From The Web To Bricks and Mortar
As eCommerce dominates headlines and business growth, you’d be forgiven for thinking that physical businesses are on their way out. However, the reality couldn’t be further from this, and that’s been evidenced by the businesses queuing up for Toys-R-Us premises and the $4bn additional mall development money being invested throughout 2018. Traditional businesses still favor outlets, but could digital businesses benefit as well? In a word, yes. It is entirely possible for an online business to expand to a real-world location when it makes good business sense. Establishing whether your business will benefit is first, and you can take inspiration from real-world success stories.
Determining the scope of your business
The first thing to consider before looking for a physical location is its necessity to your business. Use analysis to see where your products are shipped. A business with a local catchment area could save on shipping costs by having a physical outlet that customers can utilize, or, if you have a company vehicle suitable for hauling cargo, can be used as a hub for conducting deliveries. Conversely, there’s also logic in a wider business having a physical location. Bloomberg have found that physical property improves marketing alongside the all-important digital marketing aspect. Essentially, having a physical presence will gather you customers from a market you might not reach online.
Pay close attention to the area you’re in, too. Rents vary wildly across the state, and the taxes imposed on a physical business can be very different to those online. Refer to a financial professional if in doubt.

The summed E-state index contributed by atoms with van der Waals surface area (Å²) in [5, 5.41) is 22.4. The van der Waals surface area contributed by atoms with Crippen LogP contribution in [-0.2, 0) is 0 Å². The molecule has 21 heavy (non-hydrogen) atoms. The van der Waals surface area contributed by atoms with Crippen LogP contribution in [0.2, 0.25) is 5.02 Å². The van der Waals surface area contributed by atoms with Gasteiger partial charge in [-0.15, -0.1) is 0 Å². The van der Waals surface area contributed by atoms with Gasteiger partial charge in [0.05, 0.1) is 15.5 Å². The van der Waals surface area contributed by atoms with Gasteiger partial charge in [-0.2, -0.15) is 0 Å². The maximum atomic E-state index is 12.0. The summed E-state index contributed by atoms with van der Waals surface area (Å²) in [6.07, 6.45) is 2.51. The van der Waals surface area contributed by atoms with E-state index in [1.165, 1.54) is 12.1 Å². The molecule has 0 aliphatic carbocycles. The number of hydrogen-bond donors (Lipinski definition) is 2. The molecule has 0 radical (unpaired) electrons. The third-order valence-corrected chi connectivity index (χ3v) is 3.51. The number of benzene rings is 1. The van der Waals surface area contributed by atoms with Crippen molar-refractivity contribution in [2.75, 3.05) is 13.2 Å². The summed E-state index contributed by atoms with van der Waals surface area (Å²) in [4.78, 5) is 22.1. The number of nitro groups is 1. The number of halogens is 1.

Making your move a success
If you’ve decided that brick and mortar is the way forward for your business, making it a reality – and a success – requires careful, managed planning. Looking at how to implement this is aided by thinking about businesses who have done it with success. Amazon have opened a grocery store in Seattle. What sets it apart is that transactions are done instantly without the need for a checkout. This is an example of considerations digital-first businesses need to make – one of the major attractions of a digital business is avoiding queues and lengthy checkout processes. Harness what makes your digital business effective and prioritize it in your physical outlet.
Taking this principle and extending it can also aid your business. One area where digital business falls down is the inability of consumers to try an item before they buy. Tackling this is advocated by ecommerce gurus Shopify, who in a feature with startup Bulletin outlined the process of ‘discovery’ – the simple process of people having a look around your shop that invokes strong brand favorability in consumers. Pair this with canny digital marketing and you will find your presence blossoming and sales rocketing.
Taking your business offline and making a physical presence for your brand is not a new thing. In fact, more and more big businesses are doing it every year, taking advantage of low rents and the enhanced marketing it brings. If your business can benefit, why not investigate and see if you’d benefit from a brick and mortar business?